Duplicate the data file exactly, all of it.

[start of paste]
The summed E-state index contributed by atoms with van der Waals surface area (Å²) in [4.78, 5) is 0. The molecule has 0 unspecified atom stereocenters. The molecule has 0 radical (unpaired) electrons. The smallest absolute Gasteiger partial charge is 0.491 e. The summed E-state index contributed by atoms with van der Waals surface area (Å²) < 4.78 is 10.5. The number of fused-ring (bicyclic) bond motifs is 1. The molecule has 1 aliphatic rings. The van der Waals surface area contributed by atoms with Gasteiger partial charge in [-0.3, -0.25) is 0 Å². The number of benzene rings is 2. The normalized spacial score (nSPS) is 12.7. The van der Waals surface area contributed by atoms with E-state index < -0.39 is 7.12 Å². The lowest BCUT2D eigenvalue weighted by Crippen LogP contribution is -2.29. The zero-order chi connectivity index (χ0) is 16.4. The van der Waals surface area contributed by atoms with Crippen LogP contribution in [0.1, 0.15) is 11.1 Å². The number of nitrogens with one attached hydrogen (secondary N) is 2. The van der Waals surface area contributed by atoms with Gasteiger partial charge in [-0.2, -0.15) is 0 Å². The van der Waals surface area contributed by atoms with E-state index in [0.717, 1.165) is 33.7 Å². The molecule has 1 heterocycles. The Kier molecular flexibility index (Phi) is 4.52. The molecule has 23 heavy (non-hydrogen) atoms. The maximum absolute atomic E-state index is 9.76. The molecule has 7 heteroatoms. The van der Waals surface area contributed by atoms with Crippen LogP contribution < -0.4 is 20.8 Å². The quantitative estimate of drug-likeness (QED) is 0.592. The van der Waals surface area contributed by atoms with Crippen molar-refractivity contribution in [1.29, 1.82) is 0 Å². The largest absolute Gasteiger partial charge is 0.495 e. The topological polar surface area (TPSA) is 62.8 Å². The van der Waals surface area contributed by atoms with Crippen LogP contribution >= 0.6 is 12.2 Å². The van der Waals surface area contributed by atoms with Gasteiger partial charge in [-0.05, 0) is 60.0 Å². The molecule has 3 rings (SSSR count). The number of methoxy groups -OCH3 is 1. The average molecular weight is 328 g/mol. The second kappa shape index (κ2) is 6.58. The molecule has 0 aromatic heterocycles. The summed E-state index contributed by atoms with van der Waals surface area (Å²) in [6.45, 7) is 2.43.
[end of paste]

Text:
The summed E-state index contributed by atoms with van der Waals surface area (Å²) in [4.78, 5) is 0. The molecule has 0 unspecified atom stereocenters. The molecule has 0 radical (unpaired) electrons. The smallest absolute Gasteiger partial charge is 0.491 e. The summed E-state index contributed by atoms with van der Waals surface area (Å²) < 4.78 is 10.5. The number of fused-ring (bicyclic) bond motifs is 1. The molecule has 1 aliphatic rings. The van der Waals surface area contributed by atoms with Gasteiger partial charge in [-0.3, -0.25) is 0 Å². The number of benzene rings is 2. The normalized spacial score (nSPS) is 12.7. The van der Waals surface area contributed by atoms with E-state index < -0.39 is 7.12 Å². The lowest BCUT2D eigenvalue weighted by Crippen LogP contribution is -2.29. The zero-order chi connectivity index (χ0) is 16.4. The van der Waals surface area contributed by atoms with Crippen LogP contribution in [0.1, 0.15) is 11.1 Å². The number of nitrogens with one attached hydrogen (secondary N) is 2. The van der Waals surface area contributed by atoms with Gasteiger partial charge in [-0.2, -0.15) is 0 Å². The van der Waals surface area contributed by atoms with E-state index in [0.717, 1.165) is 33.7 Å². The molecule has 1 heterocycles. The Kier molecular flexibility index (Phi) is 4.52. The molecule has 23 heavy (non-hydrogen) atoms. The maximum absolute atomic E-state index is 9.76. The molecule has 7 heteroatoms. The van der Waals surface area contributed by atoms with Crippen LogP contribution < -0.4 is 20.8 Å². The quantitative estimate of drug-likeness (QED) is 0.592. The van der Waals surface area contributed by atoms with Crippen molar-refractivity contribution in [1.29, 1.82) is 0 Å². The largest absolute Gasteiger partial charge is 0.495 e. The topological polar surface area (TPSA) is 62.8 Å². The van der Waals surface area contributed by atoms with Crippen LogP contribution >= 0.6 is 12.2 Å². The van der Waals surface area contributed by atoms with Gasteiger partial charge in [-0.05, 0) is 60.0 Å². The molecule has 3 rings (SSSR count). The number of methoxy groups -OCH3 is 1. The average molecular weight is 328 g/mol. The second kappa shape index (κ2) is 6.58. The molecule has 0 aromatic heterocycles. The summed E-state index contributed by atoms with van der Waals surface area (Å²) in [6.45, 7) is 2.43.